Plants could have developed on both land and water. Water plants could have created a favorable chemical environment for development of cells capable of consuming plants.
 
 

     The initial cells for animals might have developed using a comparable procedure to that of plants with the exception that the RNA would likely have used plant produced chemicals rather than producing them from scratch. Viruses might have taken over plant cells and then modified them.
 
 

     The arrival of new viruses on a meteorite could explain development of groups of new species in the past. Mutations cannot provide an adequate explanation for many new species because a mutation would add a new feature by changing an old one. The old feature would cease to exist without the addition of new DNA. The suggestion that DNA was duplicated and then changed to provide the necessary instructions for new features is too improbable to be believed.
 
 

     Experiments involving artificial life demonstrate the possibility that random acquisition of instructions could establish life forms in a computer environment. Some experiments involving simple organisms have used random assignment of instructions to various computer programs with some surviving and some not.
 
 

     Those computer "organisms" that receive a set of workable instructions survive. Early cells would have had to have a set of functional instructions to survive. Viruses could have provided such instructions to a cell computer.
 
 

     DNA research indicates that humans and other species have more DNA than they actually use. This so-called "junk DNA" could simply code for outputs that are not called for by currently existing inputs.
 
 

     Animals develop through a series of stages that are triggered by some event. Fertilization causes the initial development of the cell into more cells. At various points events happen to trigger differentiation of cells into different components of the body.
 
 

     In most species the most significant changes, or gestational stages, occur in the womb or the egg. However, in some species such as toads, one developed form of the animal(i.e., a tadpole) ay change into another form(i.e., a fully developed toad) by discarding features like the tail and growing legs.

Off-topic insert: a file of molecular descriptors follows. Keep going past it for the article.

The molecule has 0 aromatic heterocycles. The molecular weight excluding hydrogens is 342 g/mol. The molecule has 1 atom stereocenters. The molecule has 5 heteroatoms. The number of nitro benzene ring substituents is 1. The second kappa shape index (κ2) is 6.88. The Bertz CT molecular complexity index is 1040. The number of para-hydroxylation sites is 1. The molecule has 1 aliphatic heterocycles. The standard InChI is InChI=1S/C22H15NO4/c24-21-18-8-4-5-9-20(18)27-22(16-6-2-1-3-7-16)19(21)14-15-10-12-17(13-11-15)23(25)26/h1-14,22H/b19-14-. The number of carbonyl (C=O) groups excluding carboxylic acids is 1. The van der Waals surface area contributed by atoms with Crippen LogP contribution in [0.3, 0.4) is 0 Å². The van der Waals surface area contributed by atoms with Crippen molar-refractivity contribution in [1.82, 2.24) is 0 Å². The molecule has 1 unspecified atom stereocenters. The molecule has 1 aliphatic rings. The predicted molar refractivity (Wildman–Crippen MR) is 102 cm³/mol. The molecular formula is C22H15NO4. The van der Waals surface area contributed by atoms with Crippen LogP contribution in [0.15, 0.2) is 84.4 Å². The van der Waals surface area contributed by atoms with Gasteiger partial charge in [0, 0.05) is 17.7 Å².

The initial development of species could have occurred in a similar fashion. The early species might have continued to function as single cell life forms even after acquiring DNA that would code for multi-celled life forms. The single daughter cells could have continued to accept new DNA either through acquisition of viruses or incorporation of DNA from other cells consumed as food.
 
 

     These cells would have continued to divide to produce independent copies of themselves until some event, such as a change in the chemical environment or acquisition of an essential gene, caused the divided cells to remain attached. This event might have required the cell to become better organized with much of the DNA collected in the cell nucleus.
 
 

     Early animal species might have passed through various stages of development changing from fish like forms to forms able to walk around on dry land. Subsequent events might have caused offspring to gradually access different DNA for skeletal development. The transitions from one form to another might have occurred over an extended period.
 
 

     Evolutionists treat skeletal differences as indicating different species. This practice ignores the fact that changes in the skeletal structure might depend on a few minor genetic changes rather than the type of changes that would be needed to produce a genetically different species. The demise of the dinosaurs could have involved the addition of a gene limiting growth such is commonly found in mammals.